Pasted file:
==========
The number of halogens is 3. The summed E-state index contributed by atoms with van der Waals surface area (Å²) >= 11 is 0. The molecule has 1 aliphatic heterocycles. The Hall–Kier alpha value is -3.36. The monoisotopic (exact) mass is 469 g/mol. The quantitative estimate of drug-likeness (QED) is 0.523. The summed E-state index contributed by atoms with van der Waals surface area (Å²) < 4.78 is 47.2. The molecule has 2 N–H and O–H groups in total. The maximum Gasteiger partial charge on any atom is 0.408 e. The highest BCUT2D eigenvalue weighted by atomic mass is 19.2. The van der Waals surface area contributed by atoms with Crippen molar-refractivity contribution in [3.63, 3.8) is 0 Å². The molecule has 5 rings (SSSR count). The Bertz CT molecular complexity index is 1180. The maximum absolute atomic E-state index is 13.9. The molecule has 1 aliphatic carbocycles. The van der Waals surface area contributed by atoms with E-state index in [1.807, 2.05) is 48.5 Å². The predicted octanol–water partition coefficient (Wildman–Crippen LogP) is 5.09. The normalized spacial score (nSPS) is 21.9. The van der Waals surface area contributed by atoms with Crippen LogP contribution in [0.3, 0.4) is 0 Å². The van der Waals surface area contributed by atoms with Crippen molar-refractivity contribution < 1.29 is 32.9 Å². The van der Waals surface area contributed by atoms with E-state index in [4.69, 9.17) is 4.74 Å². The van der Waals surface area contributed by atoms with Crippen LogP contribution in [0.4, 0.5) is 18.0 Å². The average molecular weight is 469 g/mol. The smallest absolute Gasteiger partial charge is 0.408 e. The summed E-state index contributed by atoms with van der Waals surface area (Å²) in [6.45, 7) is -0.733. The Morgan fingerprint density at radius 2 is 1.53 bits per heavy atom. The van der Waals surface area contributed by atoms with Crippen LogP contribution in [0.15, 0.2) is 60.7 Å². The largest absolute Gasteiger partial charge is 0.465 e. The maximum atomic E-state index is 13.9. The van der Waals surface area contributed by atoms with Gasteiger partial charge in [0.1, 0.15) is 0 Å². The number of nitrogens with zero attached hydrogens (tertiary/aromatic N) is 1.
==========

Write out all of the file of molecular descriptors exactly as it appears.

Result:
The number of halogens is 3. The summed E-state index contributed by atoms with van der Waals surface area (Å²) >= 11 is 0. The molecule has 1 aliphatic heterocycles. The Hall–Kier alpha value is -3.36. The monoisotopic (exact) mass is 469 g/mol. The quantitative estimate of drug-likeness (QED) is 0.523. The summed E-state index contributed by atoms with van der Waals surface area (Å²) < 4.78 is 47.2. The molecule has 2 N–H and O–H groups in total. The maximum Gasteiger partial charge on any atom is 0.408 e. The highest BCUT2D eigenvalue weighted by atomic mass is 19.2. The van der Waals surface area contributed by atoms with Crippen molar-refractivity contribution in [3.63, 3.8) is 0 Å². The molecule has 5 rings (SSSR count). The Bertz CT molecular complexity index is 1180. The maximum absolute atomic E-state index is 13.9. The molecule has 1 aliphatic carbocycles. The van der Waals surface area contributed by atoms with E-state index in [1.807, 2.05) is 48.5 Å². The predicted octanol–water partition coefficient (Wildman–Crippen LogP) is 5.09. The normalized spacial score (nSPS) is 21.9. The van der Waals surface area contributed by atoms with Crippen LogP contribution in [0.3, 0.4) is 0 Å². The van der Waals surface area contributed by atoms with Crippen molar-refractivity contribution < 1.29 is 32.9 Å². The van der Waals surface area contributed by atoms with E-state index in [4.69, 9.17) is 4.74 Å². The van der Waals surface area contributed by atoms with Crippen LogP contribution in [0.4, 0.5) is 18.0 Å². The average molecular weight is 469 g/mol. The smallest absolute Gasteiger partial charge is 0.408 e. The summed E-state index contributed by atoms with van der Waals surface area (Å²) in [6.45, 7) is -0.733. The Morgan fingerprint density at radius 2 is 1.53 bits per heavy atom. The van der Waals surface area contributed by atoms with Crippen LogP contribution in [0.15, 0.2) is 60.7 Å². The largest absolute Gasteiger partial charge is 0.465 e. The maximum atomic E-state index is 13.9. The van der Waals surface area contributed by atoms with Gasteiger partial charge in [0.1, 0.15) is 0 Å². The number of nitrogens with zero attached hydrogens (tertiary/aromatic N) is 1.